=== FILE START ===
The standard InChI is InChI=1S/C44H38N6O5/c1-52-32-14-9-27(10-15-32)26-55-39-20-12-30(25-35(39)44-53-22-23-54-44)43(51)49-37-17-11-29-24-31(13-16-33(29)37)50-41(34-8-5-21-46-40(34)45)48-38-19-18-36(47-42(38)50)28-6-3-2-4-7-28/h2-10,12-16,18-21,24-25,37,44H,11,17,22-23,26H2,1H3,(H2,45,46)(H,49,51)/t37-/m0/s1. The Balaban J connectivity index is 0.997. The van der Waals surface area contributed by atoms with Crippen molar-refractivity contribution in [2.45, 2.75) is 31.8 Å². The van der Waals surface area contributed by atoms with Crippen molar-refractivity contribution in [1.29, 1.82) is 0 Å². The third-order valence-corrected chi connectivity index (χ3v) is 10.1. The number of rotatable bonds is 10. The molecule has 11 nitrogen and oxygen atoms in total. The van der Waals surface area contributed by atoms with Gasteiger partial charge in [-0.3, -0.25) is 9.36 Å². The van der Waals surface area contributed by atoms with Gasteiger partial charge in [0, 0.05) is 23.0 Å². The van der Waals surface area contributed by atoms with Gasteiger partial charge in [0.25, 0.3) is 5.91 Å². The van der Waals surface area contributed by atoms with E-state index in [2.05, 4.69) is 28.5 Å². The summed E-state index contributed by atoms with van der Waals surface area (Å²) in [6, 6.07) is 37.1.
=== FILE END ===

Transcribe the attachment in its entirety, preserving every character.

The standard InChI is InChI=1S/C44H38N6O5/c1-52-32-14-9-27(10-15-32)26-55-39-20-12-30(25-35(39)44-53-22-23-54-44)43(51)49-37-17-11-29-24-31(13-16-33(29)37)50-41(34-8-5-21-46-40(34)45)48-38-19-18-36(47-42(38)50)28-6-3-2-4-7-28/h2-10,12-16,18-21,24-25,37,44H,11,17,22-23,26H2,1H3,(H2,45,46)(H,49,51)/t37-/m0/s1. The Balaban J connectivity index is 0.997. The van der Waals surface area contributed by atoms with Crippen molar-refractivity contribution in [2.45, 2.75) is 31.8 Å². The van der Waals surface area contributed by atoms with Crippen molar-refractivity contribution in [1.29, 1.82) is 0 Å². The third-order valence-corrected chi connectivity index (χ3v) is 10.1. The number of rotatable bonds is 10. The molecule has 11 nitrogen and oxygen atoms in total. The van der Waals surface area contributed by atoms with Gasteiger partial charge in [-0.3, -0.25) is 9.36 Å². The van der Waals surface area contributed by atoms with Gasteiger partial charge in [0, 0.05) is 23.0 Å². The van der Waals surface area contributed by atoms with Gasteiger partial charge in [0.25, 0.3) is 5.91 Å². The van der Waals surface area contributed by atoms with E-state index in [2.05, 4.69) is 28.5 Å². The summed E-state index contributed by atoms with van der Waals surface area (Å²) in [6, 6.07) is 37.1.